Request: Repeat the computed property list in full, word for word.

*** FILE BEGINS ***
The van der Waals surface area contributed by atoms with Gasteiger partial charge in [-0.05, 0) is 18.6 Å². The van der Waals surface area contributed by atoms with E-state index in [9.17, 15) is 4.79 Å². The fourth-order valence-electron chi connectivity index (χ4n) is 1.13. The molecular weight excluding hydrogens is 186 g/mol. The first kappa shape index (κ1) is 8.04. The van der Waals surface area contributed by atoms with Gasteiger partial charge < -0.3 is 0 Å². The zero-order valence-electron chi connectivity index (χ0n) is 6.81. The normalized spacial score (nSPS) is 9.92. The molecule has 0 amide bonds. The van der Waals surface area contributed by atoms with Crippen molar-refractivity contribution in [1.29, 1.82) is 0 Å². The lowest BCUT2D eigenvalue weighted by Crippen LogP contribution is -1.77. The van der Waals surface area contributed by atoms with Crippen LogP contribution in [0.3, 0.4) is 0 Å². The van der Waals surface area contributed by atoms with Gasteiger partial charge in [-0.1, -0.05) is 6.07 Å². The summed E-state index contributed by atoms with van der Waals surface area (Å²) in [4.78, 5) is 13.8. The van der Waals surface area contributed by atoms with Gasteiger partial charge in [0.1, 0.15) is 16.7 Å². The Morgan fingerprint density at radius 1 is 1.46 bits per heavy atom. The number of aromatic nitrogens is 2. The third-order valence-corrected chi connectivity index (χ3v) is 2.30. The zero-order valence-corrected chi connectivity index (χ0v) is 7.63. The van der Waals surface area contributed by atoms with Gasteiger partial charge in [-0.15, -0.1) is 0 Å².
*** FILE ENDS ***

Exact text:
The van der Waals surface area contributed by atoms with Gasteiger partial charge in [-0.05, 0) is 18.6 Å². The van der Waals surface area contributed by atoms with E-state index in [9.17, 15) is 4.79 Å². The fourth-order valence-electron chi connectivity index (χ4n) is 1.13. The molecular weight excluding hydrogens is 186 g/mol. The first kappa shape index (κ1) is 8.04. The van der Waals surface area contributed by atoms with Gasteiger partial charge < -0.3 is 0 Å². The zero-order valence-electron chi connectivity index (χ0n) is 6.81. The normalized spacial score (nSPS) is 9.92. The molecule has 0 amide bonds. The van der Waals surface area contributed by atoms with Crippen molar-refractivity contribution in [1.29, 1.82) is 0 Å². The lowest BCUT2D eigenvalue weighted by Crippen LogP contribution is -1.77. The van der Waals surface area contributed by atoms with Crippen LogP contribution in [0.3, 0.4) is 0 Å². The van der Waals surface area contributed by atoms with Gasteiger partial charge in [-0.1, -0.05) is 6.07 Å². The summed E-state index contributed by atoms with van der Waals surface area (Å²) in [4.78, 5) is 13.8. The van der Waals surface area contributed by atoms with Gasteiger partial charge in [0.1, 0.15) is 16.7 Å². The Morgan fingerprint density at radius 1 is 1.46 bits per heavy atom. The number of aromatic nitrogens is 2. The third-order valence-corrected chi connectivity index (χ3v) is 2.30. The zero-order valence-corrected chi connectivity index (χ0v) is 7.63. The van der Waals surface area contributed by atoms with Gasteiger partial charge in [-0.15, -0.1) is 0 Å².